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Publication numberUS6485367 B1
Publication typeGrant
Application numberUS 09/917,040
Publication dateNov 26, 2002
Filing dateJul 27, 2001
Priority dateJul 27, 2001
Fee statusPaid
Also published asCA2394889A1, EP1280114A2, EP1280114A3
Publication number09917040, 917040, US 6485367 B1, US 6485367B1, US-B1-6485367, US6485367 B1, US6485367B1
InventorsShridhar P. Joshi
Original AssigneeWms Gaming Inc.
Export CitationBiBTeX, EndNote, RefMan
External Links: USPTO, USPTO Assignment, Espacenet
Self-learning gaming machine
US 6485367 B1
Abstract
A self-learning gaming machine comprises a game of chance executed by a processor in response to a wager. The game includes a plurality of symbol-bearing indicia and an adjustable parameter. The adjustable parameter is adjusted by the processor for future plays of the game based on a player's selections affecting outcomes of at least one previous plays. During the previous play, the player's selection is made after the plurality of symbol-bearing indicia are displayed.
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Claims(24)
What is claimed is:
1. A method of operating a game of chance on a gaming machine, comprising:
(a) receiving a wager to initiate a play of the game;
(b) displaying a plurality of symbol-bearing indicia during the play;
(c) after displaying the plurality of symbol-bearing indicia during the play, receiving a player's selection affecting an outcome of the play; and
(d) based on the player's selection, adjusting a parameter of the game for future plays.
2. The method of claim 1, wherein the game is a card game and the plurality of symbol-bearing indicia are playing cards.
3. The method of claim 1, wherein the game is a slot reel game and the plurality of symbol-bearing indicia are mechanical or simulated slot reels.
4. The method of claim 1, wherein the player's selection identifies which of the symbol-bearing indicia to hold or discard.
5. The method of claim 4, further including making a recommendation to the player as to which of the symbol-bearing indicia to hold or discard, and wherein adjusting a parameter of the game for future plays includes adjusting the recommendation.
6. The method of claim 1, wherein the game includes a plurality of winning outcomes, and wherein adjusting a parameter of the game for future plays includes adjusting a frequency of hitting any of the winning outcomes.
7. The method of claim 1, wherein the game includes a pay table having a plurality of winning outcomes and payouts associated with the respective winning outcomes, and wherein adjusting a parameter of the game for future plays includes adjusting one or more of the payouts.
8. The method of claim 1, wherein the game includes a plurality of possible outcomes and probabilities of hitting the respective possible outcomes, and wherein adjusting a parameter of the game for future plays includes adjusting one or more of the probabilities.
9. The method of claim 1, further including presenting a plurality of player-selectable strategy options; wherein receiving a player's selection affecting an outcome of the play includes receiving a player's selection of one or more of the strategy options, and wherein adjusting a parameter of the game for future plays includes adjusting the content of one or more of the strategy options presented to the player.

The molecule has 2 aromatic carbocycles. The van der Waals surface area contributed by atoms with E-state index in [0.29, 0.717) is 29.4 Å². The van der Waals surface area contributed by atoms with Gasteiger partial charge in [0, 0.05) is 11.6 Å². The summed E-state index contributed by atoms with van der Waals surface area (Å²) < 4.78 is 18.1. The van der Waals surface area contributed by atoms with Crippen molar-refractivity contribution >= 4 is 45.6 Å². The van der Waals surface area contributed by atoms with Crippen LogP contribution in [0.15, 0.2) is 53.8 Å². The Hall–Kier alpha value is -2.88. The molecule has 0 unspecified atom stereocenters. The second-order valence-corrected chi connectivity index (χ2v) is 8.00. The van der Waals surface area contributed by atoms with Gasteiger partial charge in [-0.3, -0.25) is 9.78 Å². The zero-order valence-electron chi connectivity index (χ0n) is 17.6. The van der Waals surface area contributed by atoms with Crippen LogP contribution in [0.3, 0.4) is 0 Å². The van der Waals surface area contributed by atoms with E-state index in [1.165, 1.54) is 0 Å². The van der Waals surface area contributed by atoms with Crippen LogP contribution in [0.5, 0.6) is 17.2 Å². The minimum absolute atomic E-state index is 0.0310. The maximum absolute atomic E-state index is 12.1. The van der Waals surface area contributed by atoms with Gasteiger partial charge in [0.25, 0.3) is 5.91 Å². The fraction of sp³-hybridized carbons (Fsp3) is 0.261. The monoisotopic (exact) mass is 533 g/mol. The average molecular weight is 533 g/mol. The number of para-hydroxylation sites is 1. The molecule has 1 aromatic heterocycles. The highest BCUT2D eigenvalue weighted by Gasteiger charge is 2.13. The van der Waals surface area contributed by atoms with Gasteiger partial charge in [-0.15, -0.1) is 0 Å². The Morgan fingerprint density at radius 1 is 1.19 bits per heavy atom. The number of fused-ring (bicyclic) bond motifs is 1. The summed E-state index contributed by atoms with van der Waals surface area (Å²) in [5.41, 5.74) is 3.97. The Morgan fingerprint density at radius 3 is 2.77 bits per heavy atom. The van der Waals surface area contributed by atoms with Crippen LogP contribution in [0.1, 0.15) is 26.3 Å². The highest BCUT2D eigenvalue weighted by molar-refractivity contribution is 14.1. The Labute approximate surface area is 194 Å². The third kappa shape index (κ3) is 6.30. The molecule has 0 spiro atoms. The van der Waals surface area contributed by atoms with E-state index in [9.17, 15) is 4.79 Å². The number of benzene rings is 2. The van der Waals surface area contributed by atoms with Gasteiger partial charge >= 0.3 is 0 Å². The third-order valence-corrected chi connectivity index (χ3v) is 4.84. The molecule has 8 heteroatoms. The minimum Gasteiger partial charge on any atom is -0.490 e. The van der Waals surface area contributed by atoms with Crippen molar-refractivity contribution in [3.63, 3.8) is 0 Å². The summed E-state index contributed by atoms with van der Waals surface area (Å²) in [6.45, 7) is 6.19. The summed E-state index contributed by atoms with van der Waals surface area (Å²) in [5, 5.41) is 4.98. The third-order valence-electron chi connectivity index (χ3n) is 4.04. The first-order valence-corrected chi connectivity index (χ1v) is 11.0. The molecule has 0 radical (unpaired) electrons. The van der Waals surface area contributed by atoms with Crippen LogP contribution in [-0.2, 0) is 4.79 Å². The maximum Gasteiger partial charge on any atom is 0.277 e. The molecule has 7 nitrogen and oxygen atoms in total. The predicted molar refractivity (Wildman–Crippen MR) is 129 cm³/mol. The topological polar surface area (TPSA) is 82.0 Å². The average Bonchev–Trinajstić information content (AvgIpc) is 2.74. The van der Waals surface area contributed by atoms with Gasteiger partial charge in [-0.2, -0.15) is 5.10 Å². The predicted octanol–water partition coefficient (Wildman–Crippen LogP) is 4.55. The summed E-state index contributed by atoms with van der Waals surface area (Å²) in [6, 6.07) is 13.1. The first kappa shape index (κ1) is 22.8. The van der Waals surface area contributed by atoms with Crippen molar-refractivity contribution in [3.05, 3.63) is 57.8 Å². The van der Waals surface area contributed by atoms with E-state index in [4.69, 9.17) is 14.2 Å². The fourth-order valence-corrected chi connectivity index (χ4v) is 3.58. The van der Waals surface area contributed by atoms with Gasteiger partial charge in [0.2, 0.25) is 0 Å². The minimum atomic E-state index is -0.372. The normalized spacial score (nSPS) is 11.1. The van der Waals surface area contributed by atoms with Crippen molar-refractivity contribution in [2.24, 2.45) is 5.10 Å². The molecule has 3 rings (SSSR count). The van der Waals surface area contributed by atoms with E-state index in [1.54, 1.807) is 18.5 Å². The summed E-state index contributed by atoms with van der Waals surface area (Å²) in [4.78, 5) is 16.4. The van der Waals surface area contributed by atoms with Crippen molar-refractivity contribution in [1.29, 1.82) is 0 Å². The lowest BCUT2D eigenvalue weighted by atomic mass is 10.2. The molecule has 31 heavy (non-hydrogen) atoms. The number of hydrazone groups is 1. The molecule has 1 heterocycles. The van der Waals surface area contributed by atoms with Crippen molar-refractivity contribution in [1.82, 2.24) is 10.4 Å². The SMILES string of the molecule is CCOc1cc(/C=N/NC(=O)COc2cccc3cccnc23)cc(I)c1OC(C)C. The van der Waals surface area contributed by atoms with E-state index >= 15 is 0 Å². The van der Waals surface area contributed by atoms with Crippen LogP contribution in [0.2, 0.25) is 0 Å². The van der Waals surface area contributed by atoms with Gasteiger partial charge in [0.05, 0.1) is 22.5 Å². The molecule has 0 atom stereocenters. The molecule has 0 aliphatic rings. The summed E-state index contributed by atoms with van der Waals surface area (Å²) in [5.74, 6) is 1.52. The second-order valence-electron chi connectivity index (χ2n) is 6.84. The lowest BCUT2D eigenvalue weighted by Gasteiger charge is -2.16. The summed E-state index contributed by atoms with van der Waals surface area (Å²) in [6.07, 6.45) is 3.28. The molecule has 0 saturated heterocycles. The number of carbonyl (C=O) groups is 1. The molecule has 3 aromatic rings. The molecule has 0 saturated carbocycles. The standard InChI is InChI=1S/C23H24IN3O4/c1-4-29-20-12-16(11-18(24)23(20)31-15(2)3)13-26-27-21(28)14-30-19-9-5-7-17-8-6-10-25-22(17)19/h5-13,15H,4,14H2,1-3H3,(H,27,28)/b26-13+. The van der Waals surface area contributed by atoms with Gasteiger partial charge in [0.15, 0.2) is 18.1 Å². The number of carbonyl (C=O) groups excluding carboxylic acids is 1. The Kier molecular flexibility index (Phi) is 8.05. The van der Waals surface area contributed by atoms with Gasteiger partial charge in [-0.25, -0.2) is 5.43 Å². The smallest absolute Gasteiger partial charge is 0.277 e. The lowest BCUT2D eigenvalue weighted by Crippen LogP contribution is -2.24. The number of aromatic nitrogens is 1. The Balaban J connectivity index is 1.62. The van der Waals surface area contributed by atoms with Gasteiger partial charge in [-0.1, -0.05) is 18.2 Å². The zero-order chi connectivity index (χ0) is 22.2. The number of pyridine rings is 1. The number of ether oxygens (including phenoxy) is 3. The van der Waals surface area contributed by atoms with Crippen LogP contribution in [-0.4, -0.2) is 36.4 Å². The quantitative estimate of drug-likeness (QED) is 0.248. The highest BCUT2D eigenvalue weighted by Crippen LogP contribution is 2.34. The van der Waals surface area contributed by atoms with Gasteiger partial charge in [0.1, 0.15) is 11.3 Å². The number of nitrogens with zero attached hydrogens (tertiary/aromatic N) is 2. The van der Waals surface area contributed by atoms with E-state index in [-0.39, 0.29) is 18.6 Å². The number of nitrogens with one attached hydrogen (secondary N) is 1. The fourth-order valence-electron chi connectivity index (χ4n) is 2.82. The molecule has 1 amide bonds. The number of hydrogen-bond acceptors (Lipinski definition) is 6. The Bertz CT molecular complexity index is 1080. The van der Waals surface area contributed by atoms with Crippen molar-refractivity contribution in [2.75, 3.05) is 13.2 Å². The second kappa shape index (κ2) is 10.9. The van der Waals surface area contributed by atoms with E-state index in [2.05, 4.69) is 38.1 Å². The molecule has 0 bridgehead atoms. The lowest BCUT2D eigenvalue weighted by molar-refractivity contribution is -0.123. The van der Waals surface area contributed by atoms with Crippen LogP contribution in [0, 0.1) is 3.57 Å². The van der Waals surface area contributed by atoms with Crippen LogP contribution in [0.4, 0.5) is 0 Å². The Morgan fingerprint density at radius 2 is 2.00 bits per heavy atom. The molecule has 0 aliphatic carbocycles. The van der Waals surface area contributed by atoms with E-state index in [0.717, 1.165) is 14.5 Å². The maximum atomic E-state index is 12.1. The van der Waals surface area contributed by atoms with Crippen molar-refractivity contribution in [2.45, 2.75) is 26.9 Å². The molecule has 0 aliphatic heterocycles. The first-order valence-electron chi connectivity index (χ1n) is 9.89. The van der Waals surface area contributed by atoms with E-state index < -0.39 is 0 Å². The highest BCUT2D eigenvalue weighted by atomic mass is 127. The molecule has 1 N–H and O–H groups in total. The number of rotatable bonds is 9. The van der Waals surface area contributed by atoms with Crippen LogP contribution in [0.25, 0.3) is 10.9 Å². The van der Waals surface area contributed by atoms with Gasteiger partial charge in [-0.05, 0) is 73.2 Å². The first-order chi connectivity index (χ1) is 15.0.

10. The method of claim 1, wherein the game is characterized by a volatility index, and wherein adjusting a parameter of the game for future plays includes adjusting the volatility index.
11. The method of claim 1, wherein the game includes a basic game and a bonus game, the basic game including a plurality of possible outcomes, the plurality of possible outcomes including a start-bonus outcome for triggering the bonus game, and wherein adjusting a parameter of the game for future plays includes adjusting a frequency of hitting the start-bonus outcome.
12. The method of claim 1, further including repeating steps (a), (b), and (c), and wherein adjusting a parameter of the game for future plays is based on the player's selections during one or more of the previous plays.
13. A self-learning gaming machine, comprising:
means for receiving a wager to initiate a play of a game of chance;
means for displaying a plurality of symbol-bearing indicia during the play;
means, after the plurality of symbol-bearing indicia are displayed during the play, for receiving a player's selection affecting an outcome of the play; and
means, based on the player's selection during one or more of the previous plays, for adjusting a parameter of the game for future plays.
14. A self-learning gaming machine, comprising a game of chance executed by a processor in response to a wager, the game including a plurality of symbol-bearing indicia and an adjustable parameter, the adjustable parameter being adjusted by the processor for future plays of the game based on a player's selection affecting an outcome of at least one previous play, the player's selection being made after the plurality of symbol-bearing indicia are displayed during the previous play.
15. The machine of claim 14, wherein the game is a card game and the plurality of symbol-bearing indicia are playing cards.
16. The machine of claim 14, wherein the game is a slot reel game and the plurality of symbol-bearing indicia are mechanical or simulated slot reels.
17. The machine of claim 14, wherein the player's selection identifies which of the symbol-bearing indicia to hold or discard.